Field Guide

Birds

Showing 1 - 10 of 20 results
Media
Photo of 2 sandhill cranes in corn stubble
Species Types
Scientific Name
Grus canadensis
Description
Sandhill cranes, sometimes mistaken for great blue herons, are rare migrants in Missouri that are becoming more common. They have a “bustle” of feathers over their short tail, and they fly with their necks straight out.
Media
Image of a male scarlet tanager
Species Types
Scientific Name
Piranga olivacea
Description
In summer, scarlet tanagers feed on insects and fruit in the canopy of oak-hickory forests and in large shade trees of the eastern U.S. and southern Canada.
Media
Photo of a male summer tanager perched on a small branch
Species Types
Scientific Name
Piranga rubra
Description
Adult male summer tanagers are entirely red — an unforgettable sight as they forage for insects among bright green tree leaves in early summer.
Media
Photo of two male wild turkeys displaying
Species Types
Scientific Name
Meleagris gallopavo
Description
The large size, iridescent bronze plumage (which can look merely dark at a distance), and naked blue and red head distinguish this ground-dwelling bird from others in our state.
Media
Photo of a male red-winged blackbird singing
Species Types
Scientific Name
Agelaius phoeniceus
Description
These crimson-shouldered residents of marshes, wet meadows and weedy roadside ditches are well-known by most rural Missourians. Their “konk-o-REEE” song likely emanates from every pond in Missouri.
Media
Photo of a turkey vulture in flight
Species Types
Scientific Name
Cathartes aura
Description
The turkey vulture is perhaps the most commonly seen soaring bird in our state. Identify this "buzzard" from below by its shallow V-angled wing posture and two-toned pattern, with the forward edge of the wings black and the trailing half gray or silvery.
Media
Photo of male downy woodpecker clinging to suet feeder
Species Types
Scientific Name
Dryobates pubescens (formerly Picoides pubescens)
Description
Downy woodpeckers are ornately decorated with black-and-white upperparts and white underparts. They are often seen foraging for insects on tree bark or visiting suet feeders.
Media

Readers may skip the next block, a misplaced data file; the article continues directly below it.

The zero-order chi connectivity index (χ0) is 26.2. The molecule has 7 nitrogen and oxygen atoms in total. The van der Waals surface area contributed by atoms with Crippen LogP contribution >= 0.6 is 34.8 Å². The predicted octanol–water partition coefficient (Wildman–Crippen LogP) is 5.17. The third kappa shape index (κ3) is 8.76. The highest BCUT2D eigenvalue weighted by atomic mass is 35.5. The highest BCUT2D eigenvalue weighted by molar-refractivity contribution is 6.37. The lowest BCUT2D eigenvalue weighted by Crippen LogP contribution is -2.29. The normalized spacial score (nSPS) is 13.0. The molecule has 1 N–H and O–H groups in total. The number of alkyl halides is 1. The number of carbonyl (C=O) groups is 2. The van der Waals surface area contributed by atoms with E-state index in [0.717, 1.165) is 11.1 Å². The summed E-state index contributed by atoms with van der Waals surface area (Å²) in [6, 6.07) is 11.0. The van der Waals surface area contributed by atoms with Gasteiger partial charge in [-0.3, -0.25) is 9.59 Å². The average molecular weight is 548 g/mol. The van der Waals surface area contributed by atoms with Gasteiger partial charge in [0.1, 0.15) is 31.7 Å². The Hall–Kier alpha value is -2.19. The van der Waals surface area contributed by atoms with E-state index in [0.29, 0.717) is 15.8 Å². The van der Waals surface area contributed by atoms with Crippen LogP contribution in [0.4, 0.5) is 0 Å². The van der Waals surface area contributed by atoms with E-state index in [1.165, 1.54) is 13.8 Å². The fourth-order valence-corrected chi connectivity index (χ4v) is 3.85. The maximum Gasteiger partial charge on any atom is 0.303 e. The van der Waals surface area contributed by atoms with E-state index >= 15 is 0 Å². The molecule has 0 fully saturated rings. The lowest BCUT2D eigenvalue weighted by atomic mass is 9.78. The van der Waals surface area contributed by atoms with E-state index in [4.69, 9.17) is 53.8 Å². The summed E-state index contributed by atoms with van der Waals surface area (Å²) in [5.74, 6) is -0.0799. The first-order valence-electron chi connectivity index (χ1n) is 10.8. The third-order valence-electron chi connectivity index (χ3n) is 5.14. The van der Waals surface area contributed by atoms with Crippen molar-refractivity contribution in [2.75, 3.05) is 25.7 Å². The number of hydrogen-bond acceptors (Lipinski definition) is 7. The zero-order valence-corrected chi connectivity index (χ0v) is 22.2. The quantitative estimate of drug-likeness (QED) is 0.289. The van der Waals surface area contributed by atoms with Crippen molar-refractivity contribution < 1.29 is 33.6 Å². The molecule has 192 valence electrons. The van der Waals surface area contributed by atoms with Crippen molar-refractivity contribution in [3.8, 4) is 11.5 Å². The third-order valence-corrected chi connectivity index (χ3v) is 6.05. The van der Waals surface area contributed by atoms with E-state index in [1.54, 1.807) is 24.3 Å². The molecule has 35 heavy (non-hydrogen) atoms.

Ruby-throated hummingbird in flight
Species Types
Scientific Name
Archilochus colubris
Description
The ruby-throated hummingbird, a tiny bird with a long needlelike bill, is well-known and beloved. It hovers and flies forward and backward with a humming sound. In the light, the male's ruby-red throat shines like a jewel.
Media
Photo of a male painted bunting, side view.
Species Types
Scientific Name
Passerina ciris
Description
The male painted bunting is one of the most colorful birds in North America, with its blue head, red underparts, and green back. Look for it in tangles and thickets in the southwest part of our state.
Media
Image of a fox sparrow
Species Types
Scientific Name
Passerella iliaca
Description
The fox sparrow is our largest sparrow and is named for its foxlike color. It commonly rustles through the leaves and seeds under bird feeders, kicking with both feet at the same time.
See Also
Media
Photo of a Snowberry Clearwing
Species Types
Scientific Name
Hemaris diffinis
Description
The snowberry clearwing is a moth that confuses people because it looks like a bumblebee and flies like a hummingbird!
Media
White-Lined Sphinx Moth
Species Types
Scientific Name
Hyles lineata
Description
The white-lined sphinx moth sometimes confuses people because it flies, hovers, and eats from flowers like a hummingbird. The adults often fly during daylight hours as well as in the night and are often found at lights.
Media
Photo of a Virginia Creeper Sphinx moth
Species Types
Scientific Name
Darapsa myron
Description
The Virginia creeper sphinx moth is common in woods and brushy areas and comes to lights at night. The larvae eat Virginia creeper and grape leaves.
Media
Photo of a tricolored bat hanging from a cave ceiling.
Species Types
Scientific Name
Perimyotis subflavus (formerly Pipistrellus subflavus)
Description
Tri-colored bats, formerly called eastern pipistrelles, are relatively small and look pale yellowish or pale reddish brown. The main hairs are dark gray at the base, broadly banded with yellowish brown, and tipped with dark brown.
Media
Photo of four gray myotises clinging to a cave ceiling.
Species Types
Scientific Name
Myotis grisescens
Description
Gray myotises are difficult to distinguish from other mouse-eared bats. A key identifying feature of the gray myotis is that its wing is attached to the ankle and not at the base of the toes. It’s an endangered species.
Media
Photo of a little brown myotis hanging from cave wall with lesions on its wrist.
Species Types
Scientific Name
Myotis lucifugus
Description
The little brown myotis (little brown bat) is one of our most common bats, but populations are declining. White-nose syndrome has taken a heavy toll in northeastern states. This species is now listed as vulnerable across its range.
Media
Photo of an Indiana myotis hanging from a cave ceiling.
Species Types
Scientific Name
Myotis sodalis
Description
The Indiana myotis, or Indiana bat, summers along streams and rivers in north Missouri, raising its young under the bark of certain trees. It is an endangered species.

About Birds in Missouri

About 350 species of birds are likely to be seen in Missouri, though nearly 400 have been recorded within our borders. Most people know a bird when they see one — it has feathers, wings, and a bill. Birds are warm-blooded, and most species can fly. Many migrate hundreds or thousands of miles. Birds lay hard-shelled eggs (often in a nest), and the parents care for the young. Many communicate with songs and calls.